By the numbers: Records and career highs abound in Hawaii victory


Sam Morris / Las Vegas Sun

UNLV kicker Nolan Kohorst kicks a 44-yard field goal against Hawaii as time expires in their game Saturday, Oct. 12, 2013, at Sam Boyd Stadium. UNLV won 39-37.

UNLV vs. Hawaii: Oct. 12, 2013

UNLV running back Tim Cornett leaps over Hawaii defensive back John Hardy-Tuliau during the first half of their game Saturday, Oct. 12, 2013 at Sam Boyd Stadium. Launch slideshow »

UNLV’s current four-game winning streak has been good for everyone except the Rebels’ opponents and record books. Those need some reworking after UNLV’s highly-entertaining 39-37 victory against Hawaii on Saturday, and thanks to a couple of performances, even bigger numbers could fall in the near future.

That future starts Saturday at No. 17 Fresno State (5-0, 2-0), where Las Vegas predicts the Rebels' streak will end. Fresno State is a 23-point favorite as of Monday afternoon. Still, at least one UNLV career record may change hands this weekend.

This whole streak has been full of career highs, school records and league bests for the Rebels. From a victory against Central Michigan that tied for the largest comeback in school history (21 points) to the Rebels’ school-record 38 first downs against Hawaii, it’s been tough to keep track of all the numbers floating around. Here are a few more to cloud your mind:

15 — points senior kicker Nolan Kohorst scored against Hawaii, tying him for the school record. It was enough to earn him Mountain West Special Teams Player of the Week honors, the first of his career but the third time a Rebel has received that this season. The other two honors went to punter Logan Yunker.

Kohorst’s points tied him with Dillon Pieffer (2003) and Nick Garritano (1992). Garritano, currently the College of Southern Nevada baseball coach, coached Kohorst in baseball at Green Valley High.

Kohorst could have smashed the record had UNLV coach Bobby Hauck elected to kick instead of attempting two fourth-down conversions in the first quarter. The Rebels failed on both, which is part of the reason Kohorst was called out for a chip shot 19-yarder in the second quarter instead of the Rebels going for it on fourth-and-1 at the 1-yard line.

Kohorst also made kicks from 35 yards (second quarter to tie the game at 3), 41 yards (third quarter to take a 23-17 lead) and the game-winner from 44 yards. Plus he was 3-for-3 on extra-point attempts as the Rebels attempted, and failed, a two-point conversion on the fourth touchdown.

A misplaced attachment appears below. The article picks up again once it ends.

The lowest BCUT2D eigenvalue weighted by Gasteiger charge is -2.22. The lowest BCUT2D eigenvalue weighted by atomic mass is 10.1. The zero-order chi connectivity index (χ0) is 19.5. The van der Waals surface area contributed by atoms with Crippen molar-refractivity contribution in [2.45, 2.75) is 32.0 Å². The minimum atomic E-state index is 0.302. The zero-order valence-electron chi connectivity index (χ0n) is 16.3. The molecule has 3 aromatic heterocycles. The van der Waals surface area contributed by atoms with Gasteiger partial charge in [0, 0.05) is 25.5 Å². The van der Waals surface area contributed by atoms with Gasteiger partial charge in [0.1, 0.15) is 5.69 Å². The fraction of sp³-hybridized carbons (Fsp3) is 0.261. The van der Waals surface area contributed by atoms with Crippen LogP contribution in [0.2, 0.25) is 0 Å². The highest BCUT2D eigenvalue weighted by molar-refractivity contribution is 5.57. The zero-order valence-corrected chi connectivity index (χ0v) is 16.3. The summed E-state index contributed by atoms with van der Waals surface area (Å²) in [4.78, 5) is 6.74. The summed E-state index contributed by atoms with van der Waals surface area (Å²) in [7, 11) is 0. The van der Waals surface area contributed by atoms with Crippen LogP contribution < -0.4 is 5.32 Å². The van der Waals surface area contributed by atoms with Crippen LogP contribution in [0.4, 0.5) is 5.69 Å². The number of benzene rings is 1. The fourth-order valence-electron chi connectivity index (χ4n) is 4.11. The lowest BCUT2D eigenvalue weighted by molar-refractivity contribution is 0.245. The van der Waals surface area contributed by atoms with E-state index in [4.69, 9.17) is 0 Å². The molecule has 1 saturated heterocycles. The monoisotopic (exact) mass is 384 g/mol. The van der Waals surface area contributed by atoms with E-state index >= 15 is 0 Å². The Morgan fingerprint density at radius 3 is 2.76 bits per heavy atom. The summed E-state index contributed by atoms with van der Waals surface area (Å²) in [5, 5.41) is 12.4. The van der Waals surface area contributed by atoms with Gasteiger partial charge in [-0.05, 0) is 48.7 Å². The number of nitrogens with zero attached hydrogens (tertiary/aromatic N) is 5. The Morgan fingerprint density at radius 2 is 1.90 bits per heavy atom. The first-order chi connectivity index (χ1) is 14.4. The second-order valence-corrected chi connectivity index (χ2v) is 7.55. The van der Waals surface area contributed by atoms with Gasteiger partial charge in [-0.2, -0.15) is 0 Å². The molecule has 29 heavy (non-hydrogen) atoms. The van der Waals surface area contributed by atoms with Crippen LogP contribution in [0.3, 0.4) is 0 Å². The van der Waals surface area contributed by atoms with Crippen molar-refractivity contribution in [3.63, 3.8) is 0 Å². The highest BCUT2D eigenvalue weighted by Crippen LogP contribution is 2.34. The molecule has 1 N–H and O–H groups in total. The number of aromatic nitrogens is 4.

Kohorst has 44 points scored this season and needs 29 more to become the school’s all-time leader in that category. The current leader is running back Mike Thomas (244).

Speaking of Thomas …

41 — yards needed for Rebels senior Tim Cornett to break Thomas’ career rushing record. Much like Kohorst’s pursuit of the scoring record, it’s not fair to compare the current Rebels’ marks to those of Thomas, who accomplished his in only two seasons, but I’m doing it anyway.

Cornett finished the Hawaii game with 162 yards and two scores on a career-high 29 carries. He added 28 yards receiving that included a couple of catches on UNLV’s game-winning drive.

From the beginning of the year, it was a question of when, not if, Cornett would break this record. Now we know the answer is likely this week unless Fresno State holds Cornett (110 yards per game this season) to his lowest rushing total since last year’s loss at Hawaii.

113 — offensive plays for UNLV, the second-most run by a team in regulation in college football history. A stat correction took this down from 114 on the box score.

The record belongs to Houston, which ran 115 plays in a loss to Louisiana Tech last season. Considering the proliferation of hurry-up, high-scoring offenses, we could be in for a new record within the next couple of years. Considering how long the record stood before last season, that would be quite the feat.

Northwestern is also credited with 115 plays in the NCAA record books, but the Wildcats achieved that in an overtime loss to Auburn in the 2010 Outback Bowl. The previous regulation record was set by Montana in a rivalry game against Montana State. That was in 1952.

The Rebels were oh-so-close to another offensive record: Their 38 first downs set a new school mark but fell one shy of tying four other teams for the Mountain West record.

183 — consecutive pass attempts without an interception for Caleb Herring. That streak ended one play shy of setting a new conference record.

Herring was picked off on the final play of the first half. Before that, he set a new UNLV record for pass attempts without an interception (Omar Clayton, 173 in 2007-08), and that throw left him in a tie with Wyoming’s Brett Smith (2012-13) for the Mountain West record.

Herring’s streak dated to 2011, as he spent most of 2012 at receiver. If he’s disappointed at missing out on the record (Note: doubtful, because they won), Herring can take solace in his 34-of-57 passing for 385 yards. All three of those are new career highs.

Taylor Bern can be reached at 948-7844 or [email protected]. Follow Taylor on Twitter at

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